In the wake of the sequencing of the human genome in the early 2000s, genome pioneers and social scientists alike called for an end to the use of race as a variable in genetic research. Unfortunately, by some measures, the use of race as a biological category has increased in the postgenomic age. Although inconsistent definition and use has been a chief problem with the race concept, it has historically been used as a taxonomic categorization based on common hereditary traits (such as skin color) to elucidate the relationship between our ancestry and our genes. We believe the use of biological concepts of race in human genetic research—so disputed and so mired in confusion—is problematic at best and harmful at worst. It is time for biologists to find a better way. - An editorial in Science exploring the conundrum facing genomic researchers where race is both fundamentally flawed as a scientific model and violently dangerous but still the only consistent lens through which study participants understand the information they have about their own connection to human diversity [more inside]
It's well understood that many species of parasitic wasp, when they lay their eggs on host caterpillars, also inject viruses that prevent the host's immune system from attacking the eggs. But it was recently discovered that some of those virus genes, as well as genes from parasitic wasps themselves, have become a part of the genome of some lepidopteran species (even protecting these species from a different type of virus), thus demonstrating horizontal gene transfer between insect species (link to paper).
"The patient tested negative for HIV, tuberculosis, lime disease, syphilis, coccidioides, histoplasma and cryptococcus." After four years of MRIs, a person's mysterious headaches, seizures and altered sense of smell and memory are diagnosed as a tapeworm growing throughout his brain.
In 2001, we learned the sequence of our genome; now, we have amassed a vast amount of knowledge about what those sequences actually do. Yesterday, the data from the ENCODE project went live. [more inside]
A hive plot (slides) is a beautiful and compelling way to visualize multiple, complex networks, without resorting to "hairball" graphs that are often difficult to qualitatively compare and contrast. [more inside]
"The ability to design and create new forms of life marks a turning-point in the history of our species and our planet." - Freeman Dyson, on the J.C. Venter Institute's creation of a cell controlled by a synthetic genome. We are now in the business of engineering life.
Followup to this post: A US District Court has ruled that Myriad Genetic's patents on breast cancer genes BRCA1 and BRCA2, which allow them to hold exclusive rights to a widely used genetic test for inherited breast and ovarian cancer susceptibility, are invalid. Genomics Law Report analyzes the ruling in two posts. The decision is likely to be challenged in a legal appeal — but if upheld, it could have huge implications for the biotechnology industry. [more inside]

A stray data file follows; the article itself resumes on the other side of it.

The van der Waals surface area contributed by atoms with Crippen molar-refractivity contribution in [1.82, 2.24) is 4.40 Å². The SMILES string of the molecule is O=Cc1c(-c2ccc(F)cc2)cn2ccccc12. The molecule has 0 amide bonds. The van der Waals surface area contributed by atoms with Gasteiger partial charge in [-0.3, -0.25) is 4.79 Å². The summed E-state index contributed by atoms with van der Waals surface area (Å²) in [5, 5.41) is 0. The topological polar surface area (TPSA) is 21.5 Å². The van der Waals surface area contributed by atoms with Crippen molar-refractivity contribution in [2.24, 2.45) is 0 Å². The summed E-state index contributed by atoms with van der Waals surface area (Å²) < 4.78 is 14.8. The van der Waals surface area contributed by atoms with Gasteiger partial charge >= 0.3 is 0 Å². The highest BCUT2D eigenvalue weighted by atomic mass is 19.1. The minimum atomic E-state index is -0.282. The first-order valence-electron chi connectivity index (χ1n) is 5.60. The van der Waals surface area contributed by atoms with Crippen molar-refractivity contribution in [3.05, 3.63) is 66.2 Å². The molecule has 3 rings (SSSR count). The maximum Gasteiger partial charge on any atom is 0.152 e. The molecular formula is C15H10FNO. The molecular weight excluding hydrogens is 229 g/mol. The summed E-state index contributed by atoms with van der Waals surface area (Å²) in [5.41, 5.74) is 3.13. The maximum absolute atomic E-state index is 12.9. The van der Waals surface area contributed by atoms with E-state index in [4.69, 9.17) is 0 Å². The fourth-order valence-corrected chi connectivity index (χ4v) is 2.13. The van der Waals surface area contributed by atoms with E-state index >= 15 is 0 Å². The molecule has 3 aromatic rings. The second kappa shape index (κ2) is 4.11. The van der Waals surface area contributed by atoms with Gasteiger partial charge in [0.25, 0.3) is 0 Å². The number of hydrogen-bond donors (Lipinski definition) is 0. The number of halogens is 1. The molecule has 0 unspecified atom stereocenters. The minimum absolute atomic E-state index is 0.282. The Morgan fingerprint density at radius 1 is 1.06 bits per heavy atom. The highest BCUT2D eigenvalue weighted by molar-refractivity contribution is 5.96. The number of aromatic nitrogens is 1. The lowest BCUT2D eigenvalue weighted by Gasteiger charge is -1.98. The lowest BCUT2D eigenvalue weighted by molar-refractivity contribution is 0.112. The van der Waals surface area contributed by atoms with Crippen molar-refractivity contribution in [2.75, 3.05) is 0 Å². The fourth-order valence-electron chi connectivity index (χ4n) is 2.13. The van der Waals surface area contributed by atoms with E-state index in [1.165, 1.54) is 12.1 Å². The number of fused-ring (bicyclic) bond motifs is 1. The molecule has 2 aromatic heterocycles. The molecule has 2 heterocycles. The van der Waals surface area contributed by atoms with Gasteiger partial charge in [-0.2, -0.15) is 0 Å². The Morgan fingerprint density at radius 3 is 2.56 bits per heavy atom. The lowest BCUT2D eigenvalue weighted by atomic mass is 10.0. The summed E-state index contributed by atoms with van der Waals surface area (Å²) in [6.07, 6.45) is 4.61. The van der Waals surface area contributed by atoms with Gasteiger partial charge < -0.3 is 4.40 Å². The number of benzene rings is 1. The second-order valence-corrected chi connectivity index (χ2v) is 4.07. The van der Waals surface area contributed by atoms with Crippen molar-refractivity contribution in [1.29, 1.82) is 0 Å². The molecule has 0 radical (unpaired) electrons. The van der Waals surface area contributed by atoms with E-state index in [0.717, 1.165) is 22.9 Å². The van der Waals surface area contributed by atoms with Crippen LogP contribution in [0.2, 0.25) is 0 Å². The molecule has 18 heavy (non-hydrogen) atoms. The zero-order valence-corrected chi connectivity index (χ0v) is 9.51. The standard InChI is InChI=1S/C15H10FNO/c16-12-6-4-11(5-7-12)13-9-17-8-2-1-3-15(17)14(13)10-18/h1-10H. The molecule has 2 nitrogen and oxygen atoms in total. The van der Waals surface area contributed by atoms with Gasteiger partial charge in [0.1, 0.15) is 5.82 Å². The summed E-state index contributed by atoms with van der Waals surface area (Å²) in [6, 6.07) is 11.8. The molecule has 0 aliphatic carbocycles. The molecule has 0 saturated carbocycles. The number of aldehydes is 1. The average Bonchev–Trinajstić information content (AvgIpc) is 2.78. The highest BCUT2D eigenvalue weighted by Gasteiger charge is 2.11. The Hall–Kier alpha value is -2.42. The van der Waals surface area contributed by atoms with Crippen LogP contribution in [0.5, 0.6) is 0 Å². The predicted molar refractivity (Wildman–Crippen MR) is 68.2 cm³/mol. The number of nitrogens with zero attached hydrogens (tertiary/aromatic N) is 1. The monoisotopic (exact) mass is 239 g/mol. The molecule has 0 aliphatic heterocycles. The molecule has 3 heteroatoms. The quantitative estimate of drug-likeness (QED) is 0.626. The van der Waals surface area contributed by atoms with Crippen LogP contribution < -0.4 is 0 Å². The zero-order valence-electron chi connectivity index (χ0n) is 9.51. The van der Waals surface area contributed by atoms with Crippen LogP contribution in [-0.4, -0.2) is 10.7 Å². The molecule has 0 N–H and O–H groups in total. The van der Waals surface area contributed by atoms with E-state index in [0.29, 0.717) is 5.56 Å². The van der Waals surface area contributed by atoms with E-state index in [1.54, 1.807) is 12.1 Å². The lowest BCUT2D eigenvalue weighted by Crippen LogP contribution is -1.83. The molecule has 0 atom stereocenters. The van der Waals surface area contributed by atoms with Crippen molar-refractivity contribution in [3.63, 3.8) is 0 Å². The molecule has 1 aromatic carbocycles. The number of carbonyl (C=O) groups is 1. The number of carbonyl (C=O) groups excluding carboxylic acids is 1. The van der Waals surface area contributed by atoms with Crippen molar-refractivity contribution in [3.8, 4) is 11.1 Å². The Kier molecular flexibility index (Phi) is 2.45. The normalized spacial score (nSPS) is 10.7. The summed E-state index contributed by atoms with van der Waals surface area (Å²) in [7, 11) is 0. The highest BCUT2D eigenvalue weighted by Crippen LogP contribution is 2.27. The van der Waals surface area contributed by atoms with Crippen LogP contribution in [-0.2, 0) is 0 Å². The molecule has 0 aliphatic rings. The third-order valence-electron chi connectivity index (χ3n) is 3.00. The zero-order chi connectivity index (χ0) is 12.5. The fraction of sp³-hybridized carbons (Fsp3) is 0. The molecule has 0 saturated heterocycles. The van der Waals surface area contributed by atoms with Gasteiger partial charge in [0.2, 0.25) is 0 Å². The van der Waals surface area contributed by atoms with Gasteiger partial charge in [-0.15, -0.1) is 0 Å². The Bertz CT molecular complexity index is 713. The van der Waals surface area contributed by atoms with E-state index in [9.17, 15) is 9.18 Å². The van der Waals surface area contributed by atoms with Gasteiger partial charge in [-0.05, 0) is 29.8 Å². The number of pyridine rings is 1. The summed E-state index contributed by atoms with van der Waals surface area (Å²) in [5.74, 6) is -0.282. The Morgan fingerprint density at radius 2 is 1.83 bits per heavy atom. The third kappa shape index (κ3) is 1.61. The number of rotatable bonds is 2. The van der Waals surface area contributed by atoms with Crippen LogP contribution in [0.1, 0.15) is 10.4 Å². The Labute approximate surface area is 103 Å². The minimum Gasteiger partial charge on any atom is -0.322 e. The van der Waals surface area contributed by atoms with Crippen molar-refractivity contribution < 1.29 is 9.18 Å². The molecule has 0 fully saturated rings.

We may soon be able to clone Neanderthals. But should we? An essay from Archaeology Magazine examines the ethical, scientific and legal ramifications. (Via Heather Pringle's Time Machine blog, where essay author Zach Zorich posted a reply and elicited a response.) [more inside]
Cracking the Cancer Code: We already know that all cancers are caused by DNA mutations acquired during a person's lifetime. But what mutations actually cause cancer? We may be one step closer to finding out. International research teams led by the Cancer Genome Project at the Wellcome Trust Sanger Institute have now mapped the entire genetic code of two of the most common human cancers: lung and skin (malignant melanoma). Their findings have the potential to revolutionize preventative and treatment therapies as well as pave the way for new early detection tests. More. [more inside]
On behalf of medical organizations, universities, & individual patients, pathologists and genetics researchers, the ACLU has filed a lawsuit against Utah-based Myriad Genetics and the US Patent and Trademark Office. Myriad holds the US patents to the BRCA1 and BRCA2 genes, associated with hereditary causes of breast and ovarian cancers. Their patents guarantee the company the right to prevent anyone else from testing or studying those genes, which the ACLU says is unconstitutional and inhibits researchers from finding treatments and cures. [more inside]
My Genome, My Self: Steven Pinker considers what we can expect from personal genomics. Searching for Intelligence in Our Genes: Carl Zimmer looks at the hunt to learn about the role of genes in intelligence.